Political discussions have now become part and parcel for city boroughs, who love to dive into the swirl of Lok Sabha elections. The poll resonance of argumentative Kanpuriites has reached its crescendo. Facing numerous day to day problems, Kanpur these days is caught in playing jigsaw puzzle of choosing the right candidate to represent them in Lok Sabha.

Whether it’s the group of two persons or ten, the topic of discussion here is already decided. Bharatiya Janata Party (BJP) candidate Dr Murli Manohar Joshi, Congress candidate Shriprakash Jaiswal, Aam Aadmi Party (AAP) leader Kejriwal, electricity, roads and traffic jams are some of the most common topics of any conversation in Kanpur these days.

The names of Samajwadi Party (SP) candidate Surendra Mohan Agrawal, Bahujan Samajwadi Party (BSP) candidate Saleem Ahmad and AAP candidate Dr Mahmood Rehmani also sometimes manage to hog the pie of discussions.

Girish Khanna from Arya Nagar in Kanpur is still looking to solve the enigma of electricity, which betrayed him and other Kanpur voters even during Navratras.

It’s a power-shock for Kanpur that apparently generates maximum blaze for the state in terms of revenue, but it always remains sunk in blackout.

The condition of the roads is no different. In fact, ramshackle roads were also the major reason behind the communal tensions that erupted in the city on April 8. The road in Rawatpur village was in such a pathetic condition that the route of Ram Navmi procession had to be changed.

Rajesh Dwivedi from Indira Nagar in Kanpur believes the poor conditions of public facilities in the city would be the biggest poser for sitting MP Jaiswal, who is also a senior Congress leader.

The famous traffic jam of Ramadevi is perhaps as ancient as the city Kanpur is itself. On the hindsight, a flyover has been constructed here to solve this menace, but work resumes at this construction site only during poll days.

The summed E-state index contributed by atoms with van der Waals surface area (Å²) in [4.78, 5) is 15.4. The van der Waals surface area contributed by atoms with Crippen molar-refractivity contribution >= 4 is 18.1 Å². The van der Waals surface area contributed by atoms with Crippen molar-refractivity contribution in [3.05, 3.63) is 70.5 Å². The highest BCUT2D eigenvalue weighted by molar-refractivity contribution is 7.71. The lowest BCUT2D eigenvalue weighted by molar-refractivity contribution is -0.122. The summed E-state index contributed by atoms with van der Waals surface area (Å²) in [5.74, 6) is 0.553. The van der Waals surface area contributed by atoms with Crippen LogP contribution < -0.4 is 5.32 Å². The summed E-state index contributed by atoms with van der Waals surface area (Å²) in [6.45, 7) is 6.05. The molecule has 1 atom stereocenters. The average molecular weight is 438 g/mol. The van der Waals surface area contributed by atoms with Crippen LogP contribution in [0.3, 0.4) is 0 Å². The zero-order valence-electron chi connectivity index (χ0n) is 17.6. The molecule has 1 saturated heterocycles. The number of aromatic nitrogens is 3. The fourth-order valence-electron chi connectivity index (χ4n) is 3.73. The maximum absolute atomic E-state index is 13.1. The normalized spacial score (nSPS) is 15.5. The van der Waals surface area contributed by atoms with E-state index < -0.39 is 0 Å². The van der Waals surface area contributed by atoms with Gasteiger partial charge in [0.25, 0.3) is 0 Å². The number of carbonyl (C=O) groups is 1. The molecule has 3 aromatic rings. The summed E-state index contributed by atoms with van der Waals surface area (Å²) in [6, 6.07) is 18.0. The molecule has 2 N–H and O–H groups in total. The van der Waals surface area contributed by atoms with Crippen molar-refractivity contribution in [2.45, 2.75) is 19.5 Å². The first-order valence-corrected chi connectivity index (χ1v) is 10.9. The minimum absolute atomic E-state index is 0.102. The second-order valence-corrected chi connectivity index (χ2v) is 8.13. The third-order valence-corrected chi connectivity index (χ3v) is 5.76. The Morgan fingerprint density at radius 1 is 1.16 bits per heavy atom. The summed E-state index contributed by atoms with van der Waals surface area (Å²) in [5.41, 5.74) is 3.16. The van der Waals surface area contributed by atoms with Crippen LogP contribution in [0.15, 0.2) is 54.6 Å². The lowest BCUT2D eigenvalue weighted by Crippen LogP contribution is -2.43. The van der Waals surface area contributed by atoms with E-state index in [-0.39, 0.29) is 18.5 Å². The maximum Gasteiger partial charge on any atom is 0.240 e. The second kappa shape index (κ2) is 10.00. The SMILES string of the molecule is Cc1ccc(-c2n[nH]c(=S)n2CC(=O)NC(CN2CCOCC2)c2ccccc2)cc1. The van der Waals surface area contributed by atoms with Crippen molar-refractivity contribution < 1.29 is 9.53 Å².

Rajesh said that Jaiswal’s easy accessibility is his biggest strength but he faces a daunting task to win from here this time around as he is being challenged by BJP heavyweight leader Dr Joshi alongside the all-pervading Narendra Modi wave.

Dr Joshi’s political experience and seniority makes a strong case for him from this seat but his teacher-like disciplined persona does not go down well with most of the people, including his own party men.

If we look into the demographics of Kanpur, it is dominated majorly by Brahmins, who are mostly inclined towards BJP but with Congress winning in last three general elections here, the entire political landscape of the city has intriguing poll equations.

A pharmaceutical trader Ghanshyam Agrawal from Govindpuri in Kanpur is more concerned about the decrepit and shut down factories in the city. He says there is no leader in the past who hasn’t promised to rehabilitate displaced workers in these factories, but the poor underprivileged workers are still waiting for them to flourish again.

Whether it’s Dr Joshi or Jaiswal or Dr Rehmani or Surendra Mohan, all of them need to find an answer to an extremely important question that why Kanpur, which was celebrated worldwide for spiritual places like Bithoor and its IT infrastructure, has been reduced to closed factories, polluted river Ganges and the unwanted tag of one of world’s most dirtiest cities?

This is one question which revolves in the minds of almost every voter in Kanpur, irrespective of them being a first time voter or an elderly one.

(JPN/Bureau)

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